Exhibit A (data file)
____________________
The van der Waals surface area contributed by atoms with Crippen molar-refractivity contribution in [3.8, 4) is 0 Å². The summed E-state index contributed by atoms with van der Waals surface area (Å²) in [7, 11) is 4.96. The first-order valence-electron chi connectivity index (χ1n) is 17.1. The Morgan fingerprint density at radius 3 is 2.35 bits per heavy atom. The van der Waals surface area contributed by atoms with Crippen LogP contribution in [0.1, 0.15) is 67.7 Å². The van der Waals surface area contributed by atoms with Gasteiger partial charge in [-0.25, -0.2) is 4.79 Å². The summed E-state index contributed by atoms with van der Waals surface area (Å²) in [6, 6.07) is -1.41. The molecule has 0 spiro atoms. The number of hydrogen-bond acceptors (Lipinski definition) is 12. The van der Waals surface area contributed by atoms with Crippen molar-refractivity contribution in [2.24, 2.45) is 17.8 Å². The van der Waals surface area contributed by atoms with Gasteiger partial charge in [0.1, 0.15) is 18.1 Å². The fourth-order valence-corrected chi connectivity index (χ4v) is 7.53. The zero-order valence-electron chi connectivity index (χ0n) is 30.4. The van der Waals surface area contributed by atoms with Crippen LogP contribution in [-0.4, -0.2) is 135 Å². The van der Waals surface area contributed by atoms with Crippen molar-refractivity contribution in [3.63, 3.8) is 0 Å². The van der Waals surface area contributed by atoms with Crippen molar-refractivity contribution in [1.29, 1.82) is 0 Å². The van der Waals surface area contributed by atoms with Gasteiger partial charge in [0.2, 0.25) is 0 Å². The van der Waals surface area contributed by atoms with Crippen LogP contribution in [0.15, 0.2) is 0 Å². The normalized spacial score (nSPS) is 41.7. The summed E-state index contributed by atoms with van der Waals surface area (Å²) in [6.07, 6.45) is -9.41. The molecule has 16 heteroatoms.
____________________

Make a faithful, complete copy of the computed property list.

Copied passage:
The van der Waals surface area contributed by atoms with Crippen molar-refractivity contribution in [3.8, 4) is 0 Å². The summed E-state index contributed by atoms with van der Waals surface area (Å²) in [7, 11) is 4.96. The first-order valence-electron chi connectivity index (χ1n) is 17.1. The Morgan fingerprint density at radius 3 is 2.35 bits per heavy atom. The van der Waals surface area contributed by atoms with Crippen LogP contribution in [0.1, 0.15) is 67.7 Å². The van der Waals surface area contributed by atoms with Gasteiger partial charge in [-0.25, -0.2) is 4.79 Å². The summed E-state index contributed by atoms with van der Waals surface area (Å²) in [6, 6.07) is -1.41. The molecule has 0 spiro atoms. The number of hydrogen-bond acceptors (Lipinski definition) is 12. The van der Waals surface area contributed by atoms with Crippen molar-refractivity contribution in [2.24, 2.45) is 17.8 Å². The van der Waals surface area contributed by atoms with Gasteiger partial charge in [0.1, 0.15) is 18.1 Å². The fourth-order valence-corrected chi connectivity index (χ4v) is 7.53. The zero-order valence-electron chi connectivity index (χ0n) is 30.4. The van der Waals surface area contributed by atoms with Crippen LogP contribution in [-0.4, -0.2) is 135 Å². The van der Waals surface area contributed by atoms with Crippen molar-refractivity contribution in [3.63, 3.8) is 0 Å². The van der Waals surface area contributed by atoms with Crippen molar-refractivity contribution in [1.29, 1.82) is 0 Å². The van der Waals surface area contributed by atoms with Gasteiger partial charge in [0.2, 0.25) is 0 Å². The van der Waals surface area contributed by atoms with Crippen LogP contribution in [0.15, 0.2) is 0 Å². The normalized spacial score (nSPS) is 41.7. The summed E-state index contributed by atoms with van der Waals surface area (Å²) in [6.07, 6.45) is -9.41. The molecule has 16 heteroatoms.